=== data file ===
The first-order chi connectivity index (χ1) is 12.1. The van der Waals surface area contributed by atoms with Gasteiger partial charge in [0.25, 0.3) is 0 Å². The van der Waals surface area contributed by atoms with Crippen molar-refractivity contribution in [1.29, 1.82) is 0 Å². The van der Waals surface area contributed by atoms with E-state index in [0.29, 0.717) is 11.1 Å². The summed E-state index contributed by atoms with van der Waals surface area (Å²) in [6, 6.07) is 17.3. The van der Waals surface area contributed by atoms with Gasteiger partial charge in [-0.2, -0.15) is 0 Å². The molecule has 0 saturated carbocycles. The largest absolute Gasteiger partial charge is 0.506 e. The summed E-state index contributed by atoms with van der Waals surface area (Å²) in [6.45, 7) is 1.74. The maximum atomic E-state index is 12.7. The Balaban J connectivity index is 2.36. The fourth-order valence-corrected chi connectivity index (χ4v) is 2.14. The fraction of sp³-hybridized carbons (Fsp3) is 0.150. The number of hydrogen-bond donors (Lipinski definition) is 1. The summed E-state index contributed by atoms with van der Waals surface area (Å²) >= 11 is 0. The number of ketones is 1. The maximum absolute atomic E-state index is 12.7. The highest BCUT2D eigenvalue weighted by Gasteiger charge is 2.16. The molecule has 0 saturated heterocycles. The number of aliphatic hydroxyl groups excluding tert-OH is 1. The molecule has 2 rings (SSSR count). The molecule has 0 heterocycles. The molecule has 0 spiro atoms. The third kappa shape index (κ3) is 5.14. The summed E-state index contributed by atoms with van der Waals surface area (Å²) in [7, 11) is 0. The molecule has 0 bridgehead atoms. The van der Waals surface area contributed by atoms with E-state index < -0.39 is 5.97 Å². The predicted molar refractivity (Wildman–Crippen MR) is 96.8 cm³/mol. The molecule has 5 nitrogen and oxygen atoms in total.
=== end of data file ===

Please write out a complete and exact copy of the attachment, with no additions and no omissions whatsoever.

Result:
The first-order chi connectivity index (χ1) is 12.1. The van der Waals surface area contributed by atoms with Gasteiger partial charge in [0.25, 0.3) is 0 Å². The van der Waals surface area contributed by atoms with Crippen molar-refractivity contribution in [1.29, 1.82) is 0 Å². The van der Waals surface area contributed by atoms with E-state index in [0.29, 0.717) is 11.1 Å². The summed E-state index contributed by atoms with van der Waals surface area (Å²) in [6, 6.07) is 17.3. The van der Waals surface area contributed by atoms with Gasteiger partial charge in [-0.2, -0.15) is 0 Å². The molecule has 0 saturated carbocycles. The largest absolute Gasteiger partial charge is 0.506 e. The summed E-state index contributed by atoms with van der Waals surface area (Å²) in [6.45, 7) is 1.74. The maximum atomic E-state index is 12.7. The Balaban J connectivity index is 2.36. The fourth-order valence-corrected chi connectivity index (χ4v) is 2.14. The fraction of sp³-hybridized carbons (Fsp3) is 0.150. The number of hydrogen-bond donors (Lipinski definition) is 1. The summed E-state index contributed by atoms with van der Waals surface area (Å²) >= 11 is 0. The number of ketones is 1. The maximum absolute atomic E-state index is 12.7. The highest BCUT2D eigenvalue weighted by Gasteiger charge is 2.16. The molecule has 0 saturated heterocycles. The number of aliphatic hydroxyl groups excluding tert-OH is 1. The molecule has 2 rings (SSSR count). The molecule has 0 heterocycles. The molecule has 0 spiro atoms. The third kappa shape index (κ3) is 5.14. The summed E-state index contributed by atoms with van der Waals surface area (Å²) in [7, 11) is 0. The molecule has 0 bridgehead atoms. The van der Waals surface area contributed by atoms with E-state index < -0.39 is 5.97 Å². The predicted molar refractivity (Wildman–Crippen MR) is 96.8 cm³/mol. The molecule has 5 nitrogen and oxygen atoms in total.